Arsène Wenger believes Sunday's return to Manchester gives Arsenal the perfect chance to exorcise the humiliation they suffered the last time they played in the city, and prove they are back in the title race.

Arsenal were thrashed 8-2 by Manchester United at Old Trafford in August, a defeat that sent them to 17th in the Premier League with the prospects of qualifying for the Champions League appearing difficult and their ability to mount a championship challenge remote.

Yet Arsenal are now in fifth position and back in contention for a berth in the top four after a run of five wins in their last six league outings. They are conscious that if City are beaten at the Etihad Stadium it would cut their opponents advantage to six points.

Asked if the return to Manchester would provide an opportunity to overcome a psychological barrier Wenger said: "I believe you never forget that but you put it behind you. I never give too much importance to big scores because they are always under special circumstances. We conceded four in the last 20 minutes [actually three] when we were down to 10 men. We were still chasing to come back and every ball they hit went in the top corner. But it's part of football, and it's something we don't want, but I don't think that will even cross our mind."

Wenger added that a loss like that could aid his side's long-term development. "If you have a strong mental response from your players, if they are mentally strong, it can help," he said. "It took us a while to get over it, let's not fool ourselves, because we won one-nil with a lucky goal against Swansea [the following weekend] and we came back slowly. But there is something in the team that shows that we have the resilience."

Wenger was clear that if City are beaten then Arsenal should be considered serious challengers for the Premier League. He said: "We are on our way to recovery, but we have a big big test on Sunday and let's see how we survive that test. We are not yet in the title race. We have to come closer to Man City to be really in it, we are in a race for the Champions League places at the moment. And the purpose is to get closer and we have a good opportunity to do it."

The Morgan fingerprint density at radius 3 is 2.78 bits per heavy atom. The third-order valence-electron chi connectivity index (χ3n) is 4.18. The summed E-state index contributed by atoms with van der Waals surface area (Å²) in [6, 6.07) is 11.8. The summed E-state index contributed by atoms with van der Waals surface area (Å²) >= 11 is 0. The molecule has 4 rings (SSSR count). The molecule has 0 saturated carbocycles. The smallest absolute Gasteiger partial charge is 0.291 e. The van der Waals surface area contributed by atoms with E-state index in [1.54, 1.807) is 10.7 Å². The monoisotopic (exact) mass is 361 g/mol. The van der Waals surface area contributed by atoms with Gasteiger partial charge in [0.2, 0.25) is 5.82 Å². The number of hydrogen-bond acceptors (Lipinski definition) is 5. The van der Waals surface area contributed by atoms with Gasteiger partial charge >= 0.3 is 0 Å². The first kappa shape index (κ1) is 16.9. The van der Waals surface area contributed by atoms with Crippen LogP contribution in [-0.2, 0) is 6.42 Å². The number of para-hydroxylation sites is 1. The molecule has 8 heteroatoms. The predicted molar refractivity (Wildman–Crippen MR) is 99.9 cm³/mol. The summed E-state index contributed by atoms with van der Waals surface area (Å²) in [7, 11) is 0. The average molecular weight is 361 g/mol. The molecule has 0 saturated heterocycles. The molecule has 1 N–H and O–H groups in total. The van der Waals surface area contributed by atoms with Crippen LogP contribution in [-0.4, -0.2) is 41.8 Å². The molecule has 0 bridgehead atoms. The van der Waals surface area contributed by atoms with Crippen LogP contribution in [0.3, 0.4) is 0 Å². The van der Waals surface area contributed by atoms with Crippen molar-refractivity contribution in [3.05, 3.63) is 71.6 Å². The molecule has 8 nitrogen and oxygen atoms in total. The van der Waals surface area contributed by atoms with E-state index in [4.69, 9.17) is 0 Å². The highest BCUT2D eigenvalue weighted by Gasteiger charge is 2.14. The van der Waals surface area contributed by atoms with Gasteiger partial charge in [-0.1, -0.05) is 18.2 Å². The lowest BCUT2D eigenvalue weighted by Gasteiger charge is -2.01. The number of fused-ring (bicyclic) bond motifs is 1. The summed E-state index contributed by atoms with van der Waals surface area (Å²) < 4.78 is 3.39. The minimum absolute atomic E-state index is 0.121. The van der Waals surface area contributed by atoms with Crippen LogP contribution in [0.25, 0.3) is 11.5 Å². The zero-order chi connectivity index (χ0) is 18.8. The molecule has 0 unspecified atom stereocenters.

In recent seasons Arsenal have lost Samir Nasri, Gaël Clichy and Kolo Touré to City as their billionaire Abu Dhabi owners have built a squad capable of being serious contenders for the Premier League. Wenger's ethos is to ensure Arsenal do not spend beyond the club's means, and while he would not be drawn if long-term success over City would bring personal satisfaction he did question whether Uefa's Financial Fair Play rules would actually be implemented.

He said: "I would get personal professional satisfaction to win the game. All these considerations of how much money they have and we have do not really come into the game, into your way of thinking for a game like that. You just want to do as well as you can. The question is will there be a financial fair play or not. It looks logical to have one but will it come in? I don't know. [Michel] Platini [the Uefa president] made it one of his priorities, so let's see if he's doing it."

Wenger also hailed the maturity of Robin van Persie, his captain who has scored 33 league goals in 2011. "For me Robin is a great leader, when he came to this club you would not have predicted that, that's credit to him. Seven or eight years ago, after Southampton for example [in 2005 when he was sent off for a challenge on Graeme Le Saux] you would not predict that this guy would become captain of Arsenal. He has been outstanding as a human being, not only as a player.

"We are a team that is mature in their behaviour because the age is higher. The players we brought in [the summer] like Mikel Arteta, Per Mertsacker, Yossi Benayoun, Park Chu-Young, Andre Santos - they are all between 25 and 30, they are men."